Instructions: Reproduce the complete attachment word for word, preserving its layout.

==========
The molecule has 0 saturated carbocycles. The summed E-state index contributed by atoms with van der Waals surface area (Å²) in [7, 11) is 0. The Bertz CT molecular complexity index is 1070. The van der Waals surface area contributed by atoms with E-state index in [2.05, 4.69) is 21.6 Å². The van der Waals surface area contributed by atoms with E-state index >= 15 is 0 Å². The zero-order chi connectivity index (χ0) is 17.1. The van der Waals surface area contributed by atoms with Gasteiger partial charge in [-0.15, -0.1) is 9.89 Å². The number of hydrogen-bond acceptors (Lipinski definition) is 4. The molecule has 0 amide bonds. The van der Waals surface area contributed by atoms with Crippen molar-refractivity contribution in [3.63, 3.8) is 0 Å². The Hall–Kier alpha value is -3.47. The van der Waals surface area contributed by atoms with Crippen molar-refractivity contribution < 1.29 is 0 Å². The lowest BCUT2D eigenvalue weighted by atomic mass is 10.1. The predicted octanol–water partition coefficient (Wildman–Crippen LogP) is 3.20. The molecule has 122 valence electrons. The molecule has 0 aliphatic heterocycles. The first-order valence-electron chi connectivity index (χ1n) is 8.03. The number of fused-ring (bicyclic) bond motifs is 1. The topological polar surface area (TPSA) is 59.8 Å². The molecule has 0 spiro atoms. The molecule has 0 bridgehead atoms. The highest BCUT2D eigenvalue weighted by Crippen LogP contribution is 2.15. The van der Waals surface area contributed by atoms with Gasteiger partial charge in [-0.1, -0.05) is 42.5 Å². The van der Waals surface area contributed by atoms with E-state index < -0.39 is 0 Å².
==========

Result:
The molecule has 0 saturated carbocycles. The summed E-state index contributed by atoms with van der Waals surface area (Å²) in [7, 11) is 0. The Bertz CT molecular complexity index is 1070. The van der Waals surface area contributed by atoms with E-state index in [2.05, 4.69) is 21.6 Å². The van der Waals surface area contributed by atoms with E-state index >= 15 is 0 Å². The zero-order chi connectivity index (χ0) is 17.1. The van der Waals surface area contributed by atoms with Gasteiger partial charge in [-0.15, -0.1) is 9.89 Å². The number of hydrogen-bond acceptors (Lipinski definition) is 4. The molecule has 0 amide bonds. The van der Waals surface area contributed by atoms with Crippen molar-refractivity contribution in [3.63, 3.8) is 0 Å². The Hall–Kier alpha value is -3.47. The van der Waals surface area contributed by atoms with Crippen molar-refractivity contribution < 1.29 is 0 Å². The lowest BCUT2D eigenvalue weighted by atomic mass is 10.1. The predicted octanol–water partition coefficient (Wildman–Crippen LogP) is 3.20. The molecule has 122 valence electrons. The molecule has 0 aliphatic heterocycles. The first-order valence-electron chi connectivity index (χ1n) is 8.03. The number of fused-ring (bicyclic) bond motifs is 1. The topological polar surface area (TPSA) is 59.8 Å². The molecule has 0 spiro atoms. The molecule has 0 bridgehead atoms. The highest BCUT2D eigenvalue weighted by Crippen LogP contribution is 2.15. The van der Waals surface area contributed by atoms with Gasteiger partial charge in [-0.1, -0.05) is 42.5 Å². The van der Waals surface area contributed by atoms with E-state index < -0.39 is 0 Å².